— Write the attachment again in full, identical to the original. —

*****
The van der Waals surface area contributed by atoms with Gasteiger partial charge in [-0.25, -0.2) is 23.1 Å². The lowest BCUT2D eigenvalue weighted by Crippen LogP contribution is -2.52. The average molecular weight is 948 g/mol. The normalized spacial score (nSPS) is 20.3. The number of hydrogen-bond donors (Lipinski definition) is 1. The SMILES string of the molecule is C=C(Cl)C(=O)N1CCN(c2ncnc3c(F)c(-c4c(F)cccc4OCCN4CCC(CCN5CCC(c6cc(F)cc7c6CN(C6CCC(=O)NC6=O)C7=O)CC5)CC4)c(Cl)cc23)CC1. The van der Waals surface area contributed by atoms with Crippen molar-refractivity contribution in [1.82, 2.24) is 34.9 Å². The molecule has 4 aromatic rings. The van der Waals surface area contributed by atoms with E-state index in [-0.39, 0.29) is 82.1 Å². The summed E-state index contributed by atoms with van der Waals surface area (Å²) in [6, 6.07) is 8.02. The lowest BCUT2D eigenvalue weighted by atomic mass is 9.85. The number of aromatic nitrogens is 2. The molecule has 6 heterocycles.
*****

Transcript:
The van der Waals surface area contributed by atoms with Gasteiger partial charge in [-0.25, -0.2) is 23.1 Å². The lowest BCUT2D eigenvalue weighted by Crippen LogP contribution is -2.52. The average molecular weight is 948 g/mol. The normalized spacial score (nSPS) is 20.3. The number of hydrogen-bond donors (Lipinski definition) is 1. The SMILES string of the molecule is C=C(Cl)C(=O)N1CCN(c2ncnc3c(F)c(-c4c(F)cccc4OCCN4CCC(CCN5CCC(c6cc(F)cc7c6CN(C6CCC(=O)NC6=O)C7=O)CC5)CC4)c(Cl)cc23)CC1. The van der Waals surface area contributed by atoms with Crippen molar-refractivity contribution in [1.82, 2.24) is 34.9 Å². The molecule has 4 aromatic rings. The van der Waals surface area contributed by atoms with E-state index in [-0.39, 0.29) is 82.1 Å². The summed E-state index contributed by atoms with van der Waals surface area (Å²) in [6, 6.07) is 8.02. The lowest BCUT2D eigenvalue weighted by atomic mass is 9.85. The number of aromatic nitrogens is 2. The molecule has 6 heterocycles.